The dots connecting the road to Laya

While Laya remain a dream destination, as a nomadic community still enveloped in medieval beauty and mystery, the coming of roads heralds a new challenge to its exquisiteness and rural charm

| Rinchen Dorji, Thimphu

 

Koena, in Gasa, is attached to a legendary folklore, as the place where the Zhabdrung had taken a night’s refuge en route his passage to central Bhutan. The, otherwise, quaint settlement consisting of a lone house on the banks of a gushing stream, today awakes to the rude squeals of heavy machinery and excavators drilling and hacking through its unruffled landscapes.

Back then, travelling to Laya from Gasa was a pleasant two-day trek through sub alpine forests and cascading rivers and waterfalls. The only mode of transportation, then, was through horses that would snake in convoys across the dusty ancient mule tracks and along the meandering Mochuu.

Save for the turquoise Mochhu River, which still flow alongside the trails like an old faithful guide, and some tales of adventure from the remote past, everything will soon turn out to become a distant memory.

Today, the road has reached Koena, about two-hour’s drive from the district headquarters at Gasa, and Laya, located about 20 kilometers to the distant north, will soon be connected with a motor able road.

“We must accept that change is inevitable,” says Gembo, a Layap in his mid forties leading a pack of ponies. “These beasts can, atleast, dream to live and lead a better life in their old age,” he adds. The jingle of bells and rhythmic sounds of hoofs reverberates into the chilly autumn air as a file of horses approach from the other side making the men, leading the caravans, send occasional fits of yells and whistles to warn the approaching horses.

At present, the trek to Laya takes about seven hours from the last road-point at Koena however, with the coming of roads the journey will be squeezed to little less than an hour, and approximately three hours from Gasa—bringing an end to a fairy-tale trail that Laya is so much admired for.

My brief travel mate Choki, 24, from Sephu a highland community in neighboring Wangdiphodrang and who is headed to Laya for the Royal Highland Festivals, says Laya would have been much better off with a road connection.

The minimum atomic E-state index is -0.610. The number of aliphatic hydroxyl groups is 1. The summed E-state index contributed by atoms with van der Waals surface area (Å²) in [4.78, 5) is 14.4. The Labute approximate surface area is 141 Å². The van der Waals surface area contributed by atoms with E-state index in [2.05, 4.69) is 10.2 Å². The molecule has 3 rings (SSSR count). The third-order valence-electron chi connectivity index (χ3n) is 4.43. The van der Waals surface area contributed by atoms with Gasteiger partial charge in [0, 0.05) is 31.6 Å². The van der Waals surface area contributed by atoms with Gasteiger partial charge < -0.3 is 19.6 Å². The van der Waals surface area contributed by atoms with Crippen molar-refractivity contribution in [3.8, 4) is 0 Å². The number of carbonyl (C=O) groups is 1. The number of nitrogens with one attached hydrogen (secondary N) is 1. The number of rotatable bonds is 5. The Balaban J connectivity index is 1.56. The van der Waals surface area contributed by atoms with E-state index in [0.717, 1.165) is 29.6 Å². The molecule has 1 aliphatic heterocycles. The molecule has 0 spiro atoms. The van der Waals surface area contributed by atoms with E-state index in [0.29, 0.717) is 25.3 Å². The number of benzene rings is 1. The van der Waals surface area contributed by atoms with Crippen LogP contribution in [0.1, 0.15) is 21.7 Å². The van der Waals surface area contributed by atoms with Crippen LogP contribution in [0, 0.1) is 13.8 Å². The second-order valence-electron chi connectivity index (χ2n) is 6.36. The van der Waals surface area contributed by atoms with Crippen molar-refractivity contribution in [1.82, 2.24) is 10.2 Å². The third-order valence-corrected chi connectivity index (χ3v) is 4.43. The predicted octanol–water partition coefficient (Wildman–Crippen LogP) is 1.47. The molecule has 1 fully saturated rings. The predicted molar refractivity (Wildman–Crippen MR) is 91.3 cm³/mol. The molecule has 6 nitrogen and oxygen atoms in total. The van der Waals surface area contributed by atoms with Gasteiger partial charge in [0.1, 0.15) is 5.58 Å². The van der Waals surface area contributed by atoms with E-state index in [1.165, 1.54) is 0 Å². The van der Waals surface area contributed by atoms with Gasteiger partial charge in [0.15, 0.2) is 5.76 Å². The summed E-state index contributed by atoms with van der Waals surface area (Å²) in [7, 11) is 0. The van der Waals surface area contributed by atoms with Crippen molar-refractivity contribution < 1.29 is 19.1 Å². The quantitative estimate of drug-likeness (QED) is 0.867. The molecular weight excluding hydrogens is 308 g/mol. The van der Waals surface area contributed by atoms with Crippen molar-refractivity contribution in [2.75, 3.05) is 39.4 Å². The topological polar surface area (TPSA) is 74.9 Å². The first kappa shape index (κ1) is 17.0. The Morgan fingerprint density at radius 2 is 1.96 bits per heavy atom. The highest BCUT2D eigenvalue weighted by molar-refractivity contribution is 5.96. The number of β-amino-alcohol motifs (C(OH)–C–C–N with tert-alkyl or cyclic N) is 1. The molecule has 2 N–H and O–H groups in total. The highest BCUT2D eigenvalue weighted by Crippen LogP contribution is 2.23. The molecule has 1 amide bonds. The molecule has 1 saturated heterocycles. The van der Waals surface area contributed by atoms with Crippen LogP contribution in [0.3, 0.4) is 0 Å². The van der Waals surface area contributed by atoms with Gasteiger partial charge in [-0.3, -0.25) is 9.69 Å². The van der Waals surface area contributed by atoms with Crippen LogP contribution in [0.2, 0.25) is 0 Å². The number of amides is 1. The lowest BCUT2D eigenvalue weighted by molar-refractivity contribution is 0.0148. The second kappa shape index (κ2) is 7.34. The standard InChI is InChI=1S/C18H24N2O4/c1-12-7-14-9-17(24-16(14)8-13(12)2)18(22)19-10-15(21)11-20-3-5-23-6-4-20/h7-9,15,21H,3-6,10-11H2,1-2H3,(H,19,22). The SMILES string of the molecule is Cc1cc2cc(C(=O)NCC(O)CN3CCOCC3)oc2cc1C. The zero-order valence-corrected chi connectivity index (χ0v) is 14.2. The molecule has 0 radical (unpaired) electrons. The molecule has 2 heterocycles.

“We could travel in a bolero pick-up truck and save the sweats on our brows for some good occasions…Sir!” Choki adds, as she chuckles and dashes ahead with a 20-kilogram backpack strapped on her tiny, yet sturdy, back. A few more strides and, like the horseman Gembo, Choki and her two other Sephu friends disappear into a maze of shrubs across the bend.

The eight-hour Laya trek from Koena takes you along muddy mule tracks often making your journey seem laborious, yet again the glittering Mochhu and citadel like mountain peaks gives you brief visionary respites. The final destination, Laya village, is simply out of the ordinary. It resembles that of a painting straight out from a fairytale adventure book.

But Laya is in the cusp of change. Except for a road, it is today connected with electricity, an agriculture and livestock extension centre, health facilities and a school. The harvest and trade of cordyceps has also greatly enhanced the lives of the mountain community that today every single household boasts of having enough money to charter a chopper ride and buy cars.

“Most of the people of our community are looking forward to the road connectivity. In fact they are already excited and are planning to own cars and experience the thrill of driving,” says 36-year-old Dorji one of the most affluent Layaps in the community.

Dorji adds that they, and their forefathers, have lived a life in isolation and it is time they enjoyed the fruits of development and modernity. Asked if they had any qualms on losing their livelihood earned through rendering pony services, Dorji says financial security has never been an issue as they earned enough through the sale of cordyceps.

The Layap women, with their eccentric hand woven yak-hair and woolen dresses complete with conical bamboo hats, are one of the most well-built and good-looking ethnic races in the planet.

However, elder Layaps agree that the younger generation hardly wore these dresses as they preferred the more snug and trendy tracksuits and trousers. The arrival of road threatens to possess an altogether new challenge for the Layaps—of the survival of their unique tradition and culture.

“It would be a sad thing if Laya was to transform into a modern village like any other town in Bhutan,” says 46-year-old Gary from Germany. “While they deserve all the right to be absorbed into the mainstream economy Laya is simply exquisite as it is today and any tourist would love to visit it.

I wonder if their tradition and culture can withstand the test of time. The Laya we know of today will only be in photographs and memories then.”

The words of this guy from Cologne rings close to my ear as we descend along the last trails back to Koena. The sound and fury of the excavators once again becomes more pronounced dimming the gushing sound of the stream into a low hum.

The winds of change are blowing. Will Laya be able stay rooted to its grounds? Only time can tell.

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